the  plan   work  is  that   the  plan  itself  is   worldly  and
          materialistic in nature.  From what little you told me about this
          program, it sounds so much like Unamax I was beginning to  wonder
          if it  was that same  organization under another name  and title.
          Though I am in no way suggesting these things will happen to you,
          I trust  you will consider what I'm saying  as at least worthy of
          your prayers.

               By the  way, the pastor I said turned  his church over to me
          also signed up  our church secretary and her family.  They, along
          with others in the church fellowship, began traveling  around the
          country  together holding  meetings in  different  cities.   What
          happened?   The pastor spent so  much time with his former church
          secretary  that  they  began sleeping  together,  divorced  their
          mates, and  moved in together.  The pastor  had five kids and the
          secretary  had three  children; one  was a  six month  old infant
          which she cheerfully turned over to  her husband for custody.  At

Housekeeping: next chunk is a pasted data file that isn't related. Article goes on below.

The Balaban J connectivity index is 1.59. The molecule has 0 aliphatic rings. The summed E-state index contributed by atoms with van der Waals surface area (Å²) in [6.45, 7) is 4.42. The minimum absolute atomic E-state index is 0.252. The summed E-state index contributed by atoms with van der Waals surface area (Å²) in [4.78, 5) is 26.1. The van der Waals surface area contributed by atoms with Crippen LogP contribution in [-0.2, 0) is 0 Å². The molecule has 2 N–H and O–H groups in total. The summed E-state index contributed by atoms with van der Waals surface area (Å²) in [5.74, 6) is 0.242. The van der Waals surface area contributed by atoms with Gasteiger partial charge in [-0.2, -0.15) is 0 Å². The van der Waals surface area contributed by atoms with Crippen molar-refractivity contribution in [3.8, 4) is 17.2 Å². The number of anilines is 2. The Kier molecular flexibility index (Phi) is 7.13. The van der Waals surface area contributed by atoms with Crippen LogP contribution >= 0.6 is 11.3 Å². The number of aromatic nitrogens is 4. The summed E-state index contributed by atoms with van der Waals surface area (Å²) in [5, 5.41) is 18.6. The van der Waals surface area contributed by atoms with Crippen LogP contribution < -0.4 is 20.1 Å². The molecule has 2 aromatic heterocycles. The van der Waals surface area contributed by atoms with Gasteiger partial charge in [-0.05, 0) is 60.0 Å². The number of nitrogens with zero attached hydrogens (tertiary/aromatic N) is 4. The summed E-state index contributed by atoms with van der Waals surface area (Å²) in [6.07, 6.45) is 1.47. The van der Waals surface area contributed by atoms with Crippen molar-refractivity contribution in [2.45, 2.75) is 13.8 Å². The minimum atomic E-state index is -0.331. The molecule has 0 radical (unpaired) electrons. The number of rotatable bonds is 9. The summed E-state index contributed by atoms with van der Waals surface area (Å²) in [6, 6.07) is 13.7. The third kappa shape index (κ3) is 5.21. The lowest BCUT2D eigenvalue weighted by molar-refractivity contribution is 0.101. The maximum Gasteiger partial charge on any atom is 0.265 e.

the  risk  of  sounding  dramatic  Rayburn,  what  you're  in  is
          dangerous to the  very fiber of  a Christian's relationship  with
          God.  Not because you're making money but because the people with
          which you  work are  caught up  with money  and  wealth and  easy
          living.  I personally do not see how a Christian can successfully
          negotiate  Christian  and   Biblical  and  moral  principles   by
          saturating their minds  with that mundane and  ungodly philosophy
          and I'm asking you to stop and think about what you are in.

               As I've typed this  letter and tried to put my feelings into
          logical patterns, I've felt in my heart that my letter won't have
          any effect.  After all,  you may reason, it's working!  It may be
          working  but the foundation  isn't based upon  Christian morality
          and that's what bothers me.

               There are many other things  which could perhaps be said but
          I'm  sure what  I've  said  won't touch  you  personally.   Sandy
          suggested  I  forget saying  anything and  just  let it  go.   I,
          however, have  felt the need to  at least share my  feelings with
          you  because I'm concerned  over what could  happen.   If you had
          come to me and said you and a Christian friend borrowed  a half a
          million dollars and purchased an  old copper mind and because the
          mine was producing a million a year and you and your partner were
          making $100,000  each, I would have  been thrilled.  If  you then
          tried to sell  me stocks in  order to  expand your operations,  I